The Cook Gallery
Our permanent exhibits are housed in the original 1918 Carnegie Library section of the museum building. Named after Gayle Cook, exhibits in the Cook Gallery explore Monroe County from the time of first European settlement to the culture of today, including industrial advancement, education, and lifestyles. Sit at a desk in the 1880’s one room school, explore pioneer life in an original 1840’s cabin or immerse yourself in Bloomington and Monroe County Sports and learn about athletes from Indiana University and area high schools. Come explore the fascinating history of Monroe County.
Henry & Cecilia Wahl Gateway
Come meet Monroe the Schmalz bear, sample local music, check out some limestone samples from around the area and get a sneak peak of the exhibits featured in the Cook Permanent Gallery.
From carriages to airplanes, the Brown Gallery features the ever-changing history of Monroe County transportation.
Stitched with Love:
Quilts have the ability to symbolize a family’s love for each other through their patterns, materials, and purpose. The variety of colors from a beloved husband and father’s ties, the flower designs stitched together with pieces of cotton fabrics or the family photos included in the designs, each quilt on display tells an intimate part of its family’s history.
February 28 to September 26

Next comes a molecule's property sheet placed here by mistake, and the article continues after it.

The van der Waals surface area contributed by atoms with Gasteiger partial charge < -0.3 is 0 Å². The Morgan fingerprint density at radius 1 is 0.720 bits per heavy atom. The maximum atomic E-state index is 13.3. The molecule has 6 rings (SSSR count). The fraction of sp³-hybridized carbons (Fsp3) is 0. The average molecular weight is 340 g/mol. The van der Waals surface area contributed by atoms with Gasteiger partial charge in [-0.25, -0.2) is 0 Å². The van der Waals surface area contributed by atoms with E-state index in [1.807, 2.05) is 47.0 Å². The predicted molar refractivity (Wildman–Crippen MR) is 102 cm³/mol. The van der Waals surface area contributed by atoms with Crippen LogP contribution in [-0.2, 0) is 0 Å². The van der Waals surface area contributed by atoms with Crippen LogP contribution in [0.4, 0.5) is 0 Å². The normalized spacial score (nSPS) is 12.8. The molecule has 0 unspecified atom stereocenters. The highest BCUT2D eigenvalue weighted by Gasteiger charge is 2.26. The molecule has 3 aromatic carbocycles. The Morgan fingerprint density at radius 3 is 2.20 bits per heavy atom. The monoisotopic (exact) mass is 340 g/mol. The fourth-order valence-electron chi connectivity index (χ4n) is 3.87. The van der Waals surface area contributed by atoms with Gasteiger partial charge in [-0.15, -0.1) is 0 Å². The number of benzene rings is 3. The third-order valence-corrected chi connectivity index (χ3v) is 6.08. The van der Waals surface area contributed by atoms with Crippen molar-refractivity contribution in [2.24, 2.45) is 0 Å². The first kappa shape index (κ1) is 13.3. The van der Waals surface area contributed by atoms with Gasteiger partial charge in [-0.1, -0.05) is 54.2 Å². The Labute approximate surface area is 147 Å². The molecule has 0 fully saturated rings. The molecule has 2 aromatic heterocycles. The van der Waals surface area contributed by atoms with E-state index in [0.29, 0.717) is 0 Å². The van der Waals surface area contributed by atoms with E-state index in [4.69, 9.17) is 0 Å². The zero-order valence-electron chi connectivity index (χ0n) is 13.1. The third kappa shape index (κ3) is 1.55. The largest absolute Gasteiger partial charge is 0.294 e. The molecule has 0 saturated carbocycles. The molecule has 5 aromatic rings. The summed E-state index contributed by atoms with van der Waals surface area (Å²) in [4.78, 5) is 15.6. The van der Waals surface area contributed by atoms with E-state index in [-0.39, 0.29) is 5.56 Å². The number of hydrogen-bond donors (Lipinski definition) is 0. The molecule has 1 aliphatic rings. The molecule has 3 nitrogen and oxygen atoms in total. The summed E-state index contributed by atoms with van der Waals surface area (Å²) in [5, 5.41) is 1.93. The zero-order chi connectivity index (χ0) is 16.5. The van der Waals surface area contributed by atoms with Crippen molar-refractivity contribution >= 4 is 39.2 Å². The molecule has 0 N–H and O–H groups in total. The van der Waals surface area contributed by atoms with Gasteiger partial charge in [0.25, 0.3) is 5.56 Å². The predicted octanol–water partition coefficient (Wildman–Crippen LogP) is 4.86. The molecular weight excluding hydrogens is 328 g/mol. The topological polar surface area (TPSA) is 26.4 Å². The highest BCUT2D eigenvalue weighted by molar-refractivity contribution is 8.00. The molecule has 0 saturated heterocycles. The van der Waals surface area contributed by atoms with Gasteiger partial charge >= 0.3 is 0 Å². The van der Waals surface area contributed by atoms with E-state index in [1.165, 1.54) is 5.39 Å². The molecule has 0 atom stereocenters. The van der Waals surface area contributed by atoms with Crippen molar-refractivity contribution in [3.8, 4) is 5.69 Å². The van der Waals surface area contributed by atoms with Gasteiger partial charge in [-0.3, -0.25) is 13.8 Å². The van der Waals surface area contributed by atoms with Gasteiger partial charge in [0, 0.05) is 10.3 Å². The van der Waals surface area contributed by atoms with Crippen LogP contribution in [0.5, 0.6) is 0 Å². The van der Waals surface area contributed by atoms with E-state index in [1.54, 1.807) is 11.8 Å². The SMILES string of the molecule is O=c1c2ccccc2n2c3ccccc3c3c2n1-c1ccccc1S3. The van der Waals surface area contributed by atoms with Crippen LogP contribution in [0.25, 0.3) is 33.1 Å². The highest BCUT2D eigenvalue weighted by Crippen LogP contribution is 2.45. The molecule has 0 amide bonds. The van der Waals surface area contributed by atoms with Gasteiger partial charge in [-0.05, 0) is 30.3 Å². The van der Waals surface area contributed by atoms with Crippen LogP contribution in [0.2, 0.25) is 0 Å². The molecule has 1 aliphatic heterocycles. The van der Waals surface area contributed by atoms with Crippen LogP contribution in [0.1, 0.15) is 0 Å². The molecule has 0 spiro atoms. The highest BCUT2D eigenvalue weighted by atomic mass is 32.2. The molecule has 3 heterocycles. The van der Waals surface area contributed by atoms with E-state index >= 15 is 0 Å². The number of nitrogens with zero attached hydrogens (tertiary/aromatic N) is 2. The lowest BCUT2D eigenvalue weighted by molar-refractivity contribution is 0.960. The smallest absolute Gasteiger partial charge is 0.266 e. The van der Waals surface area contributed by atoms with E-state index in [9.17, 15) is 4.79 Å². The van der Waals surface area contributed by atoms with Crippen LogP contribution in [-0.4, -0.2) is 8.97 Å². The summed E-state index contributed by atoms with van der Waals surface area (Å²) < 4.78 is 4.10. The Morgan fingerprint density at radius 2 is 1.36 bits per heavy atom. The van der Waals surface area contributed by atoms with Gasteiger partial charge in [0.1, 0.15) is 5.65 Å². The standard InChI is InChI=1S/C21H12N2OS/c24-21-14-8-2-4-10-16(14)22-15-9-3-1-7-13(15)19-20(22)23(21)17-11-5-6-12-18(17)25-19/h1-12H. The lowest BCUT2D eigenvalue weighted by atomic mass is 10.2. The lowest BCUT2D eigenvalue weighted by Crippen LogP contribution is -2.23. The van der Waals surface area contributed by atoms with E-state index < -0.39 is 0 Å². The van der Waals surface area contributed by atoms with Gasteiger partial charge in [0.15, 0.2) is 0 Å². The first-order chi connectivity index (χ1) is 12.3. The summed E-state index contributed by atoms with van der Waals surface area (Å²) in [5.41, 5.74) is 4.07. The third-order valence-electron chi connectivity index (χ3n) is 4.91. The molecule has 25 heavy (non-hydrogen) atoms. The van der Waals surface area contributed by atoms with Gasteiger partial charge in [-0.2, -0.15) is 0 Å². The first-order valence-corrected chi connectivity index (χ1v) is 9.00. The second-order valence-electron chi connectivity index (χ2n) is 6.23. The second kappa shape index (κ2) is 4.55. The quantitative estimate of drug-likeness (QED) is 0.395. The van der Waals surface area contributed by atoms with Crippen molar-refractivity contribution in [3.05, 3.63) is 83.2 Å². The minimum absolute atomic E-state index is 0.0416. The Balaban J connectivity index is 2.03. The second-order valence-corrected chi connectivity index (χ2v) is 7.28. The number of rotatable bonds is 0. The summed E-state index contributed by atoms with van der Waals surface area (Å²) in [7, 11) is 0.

The Hill Gallery is a rotating exhibit gallery sponsored by Margaret C. Hill. New exhibits are installed every 2-3 months.
Hoosier-in-Residence: T.C. Steele’s Franklin Hall Studio
Born and raised a Hoosier, T. C. Steele brought the beauty of the Indiana landscape to a developing modern world. For the last four years of his life, T. C. and Selma Steele made Bloomington their home from fall to spring, spending the other half at the House of Singing Winds in nearby Brown County. T. C. Steele was given a studio at the top of Franklin Hall while he served as Indiana University’s first artist-in-residence. This summer the Monroe County History Center is rebuilding that Franklin Hall studio to demonstrate the impact T. C. and Selma Steele had on IU and Bloomington. This exhibition is supported by the IU Office of the Bicentennial.
Pictured here: TC Steele on the IU campus, 1926. Courtesy of IU Archives.
July 10 to November 13
The Rechter Gallery is a rotating exhibit gallery sponsored by Richard P. Rechter. New Exhibits are installed every 4-6 months.